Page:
“It’s so rare these days to see a play about optimism,” the wonderful actor Malcolm Sinclair told me after Wednesday night’s performance of Gently Down the Stream at the Park Theatre. Malcolm had attended the press night two days earlier and loved Martin Sherman’s new play so much that he returned with his partner and another friend.
I have to agree with Malcolm (as, clearly, do most reviewers), and was so pleased to have him there to add his own observations during the post-show discussion with Martin and this UK premiere.
Gently Down the Stream had its world premiere in 2017 at New York’s Public Theatre, starring Harvey Fierstein. Here, Jonathan Hyde plays Beau, a retired American pianist living in London, who begins an affair with Rufus (played by Ben Allen), an eccentric and much-younger British lawyer. Coming of age during the 1970s, Beau’s cautious approach to the relationship has been seasoned by a life of loving men in a world that initially refused to allow it.
Through Beau’s eyes, and Hyde’s moving monologues conjuring the shadows of these doomed former lovers, we, Rufus and his new partner Harry (Harry Lawtey) learn, from a very personal and intimate perspective, what previous generations of gay men and women have gone through and how much we have to appreciate today, even during our darkest days.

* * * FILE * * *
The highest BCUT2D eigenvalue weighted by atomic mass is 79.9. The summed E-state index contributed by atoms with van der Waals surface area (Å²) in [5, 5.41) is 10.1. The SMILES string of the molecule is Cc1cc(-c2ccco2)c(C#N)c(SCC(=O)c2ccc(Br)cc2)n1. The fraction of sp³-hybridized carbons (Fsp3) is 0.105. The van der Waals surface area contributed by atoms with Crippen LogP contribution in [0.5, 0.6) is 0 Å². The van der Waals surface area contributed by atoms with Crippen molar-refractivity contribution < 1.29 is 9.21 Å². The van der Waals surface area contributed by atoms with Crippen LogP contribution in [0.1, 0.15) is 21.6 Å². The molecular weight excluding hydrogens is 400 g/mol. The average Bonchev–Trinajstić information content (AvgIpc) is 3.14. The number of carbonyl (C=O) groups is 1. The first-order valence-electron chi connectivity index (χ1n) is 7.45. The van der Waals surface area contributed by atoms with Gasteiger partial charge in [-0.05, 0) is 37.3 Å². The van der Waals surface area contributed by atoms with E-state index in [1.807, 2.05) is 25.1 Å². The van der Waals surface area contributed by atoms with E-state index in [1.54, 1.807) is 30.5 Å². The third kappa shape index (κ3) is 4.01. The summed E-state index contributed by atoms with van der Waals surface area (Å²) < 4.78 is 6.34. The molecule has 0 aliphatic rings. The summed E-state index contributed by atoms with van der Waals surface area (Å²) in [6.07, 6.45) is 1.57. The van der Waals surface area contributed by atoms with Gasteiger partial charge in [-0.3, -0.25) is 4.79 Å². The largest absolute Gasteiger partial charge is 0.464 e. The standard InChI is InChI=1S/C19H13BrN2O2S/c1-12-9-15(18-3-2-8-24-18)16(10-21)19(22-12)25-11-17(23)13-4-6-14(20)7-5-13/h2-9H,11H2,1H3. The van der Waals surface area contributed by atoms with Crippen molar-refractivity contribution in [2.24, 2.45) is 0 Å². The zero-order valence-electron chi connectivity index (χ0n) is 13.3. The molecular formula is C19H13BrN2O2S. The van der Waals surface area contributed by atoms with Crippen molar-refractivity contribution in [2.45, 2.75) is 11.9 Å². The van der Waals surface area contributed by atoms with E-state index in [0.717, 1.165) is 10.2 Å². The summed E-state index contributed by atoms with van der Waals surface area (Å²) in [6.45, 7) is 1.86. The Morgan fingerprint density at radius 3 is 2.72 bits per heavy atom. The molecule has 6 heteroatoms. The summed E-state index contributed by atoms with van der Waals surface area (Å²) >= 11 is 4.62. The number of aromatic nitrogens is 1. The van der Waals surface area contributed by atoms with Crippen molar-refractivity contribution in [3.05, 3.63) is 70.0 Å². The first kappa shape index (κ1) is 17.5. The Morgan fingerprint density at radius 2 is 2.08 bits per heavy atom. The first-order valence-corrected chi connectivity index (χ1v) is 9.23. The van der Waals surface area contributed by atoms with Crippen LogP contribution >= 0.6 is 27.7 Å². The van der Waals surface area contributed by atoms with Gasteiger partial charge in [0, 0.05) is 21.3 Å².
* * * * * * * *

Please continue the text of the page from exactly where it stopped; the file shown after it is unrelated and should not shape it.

At the post-show discussion, we talked about this, the differences between knowing the past and understanding history, the fragility of hope, little things that make us happy – not least, for Martin Sherman, “this production”. There was also so much appreciation for Martin and his career to date, including Bent and The Boy from Oz (one theatregoer shared how this afforded him the opportunity to dance with Hugh Jackman!).
This production of Gently Down the Stream also celebrates Martin Sherman’s 80th birthday. So once again, happy birthday, Martin! The best present we can all give is to see the production and make it a big hit.
— Terri Paddock (@TerriPaddock) February 20, 2019
Event photography by Peter Jones.
Production photography by Marc Brenner.